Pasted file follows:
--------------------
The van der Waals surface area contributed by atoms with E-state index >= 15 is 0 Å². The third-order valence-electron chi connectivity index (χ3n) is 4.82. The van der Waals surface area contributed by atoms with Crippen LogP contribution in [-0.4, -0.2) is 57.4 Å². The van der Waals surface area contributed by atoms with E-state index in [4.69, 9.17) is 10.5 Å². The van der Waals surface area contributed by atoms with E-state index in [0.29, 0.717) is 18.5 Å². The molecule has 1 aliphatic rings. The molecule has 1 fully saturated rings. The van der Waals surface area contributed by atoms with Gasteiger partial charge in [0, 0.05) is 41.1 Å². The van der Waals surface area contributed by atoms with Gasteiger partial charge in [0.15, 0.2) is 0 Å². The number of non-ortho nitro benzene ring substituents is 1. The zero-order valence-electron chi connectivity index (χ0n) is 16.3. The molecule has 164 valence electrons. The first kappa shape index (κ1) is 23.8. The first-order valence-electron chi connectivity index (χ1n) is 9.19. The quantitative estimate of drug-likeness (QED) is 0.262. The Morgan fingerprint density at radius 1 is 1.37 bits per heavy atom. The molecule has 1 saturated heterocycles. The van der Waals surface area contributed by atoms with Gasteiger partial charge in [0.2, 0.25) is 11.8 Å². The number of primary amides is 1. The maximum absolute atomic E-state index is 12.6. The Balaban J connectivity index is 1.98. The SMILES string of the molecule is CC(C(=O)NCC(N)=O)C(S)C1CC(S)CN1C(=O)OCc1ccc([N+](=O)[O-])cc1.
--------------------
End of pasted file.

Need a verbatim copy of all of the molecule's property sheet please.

The van der Waals surface area contributed by atoms with E-state index >= 15 is 0 Å². The third-order valence-electron chi connectivity index (χ3n) is 4.82. The van der Waals surface area contributed by atoms with Crippen LogP contribution in [-0.4, -0.2) is 57.4 Å². The van der Waals surface area contributed by atoms with E-state index in [4.69, 9.17) is 10.5 Å². The van der Waals surface area contributed by atoms with E-state index in [0.29, 0.717) is 18.5 Å². The molecule has 1 aliphatic rings. The molecule has 1 fully saturated rings. The van der Waals surface area contributed by atoms with Gasteiger partial charge in [0, 0.05) is 41.1 Å². The van der Waals surface area contributed by atoms with Gasteiger partial charge in [0.15, 0.2) is 0 Å². The number of non-ortho nitro benzene ring substituents is 1. The zero-order valence-electron chi connectivity index (χ0n) is 16.3. The molecule has 164 valence electrons. The first kappa shape index (κ1) is 23.8. The first-order valence-electron chi connectivity index (χ1n) is 9.19. The quantitative estimate of drug-likeness (QED) is 0.262. The Morgan fingerprint density at radius 1 is 1.37 bits per heavy atom. The molecule has 1 saturated heterocycles. The van der Waals surface area contributed by atoms with Gasteiger partial charge in [0.2, 0.25) is 11.8 Å². The number of primary amides is 1. The maximum absolute atomic E-state index is 12.6. The Balaban J connectivity index is 1.98. The SMILES string of the molecule is CC(C(=O)NCC(N)=O)C(S)C1CC(S)CN1C(=O)OCc1ccc([N+](=O)[O-])cc1.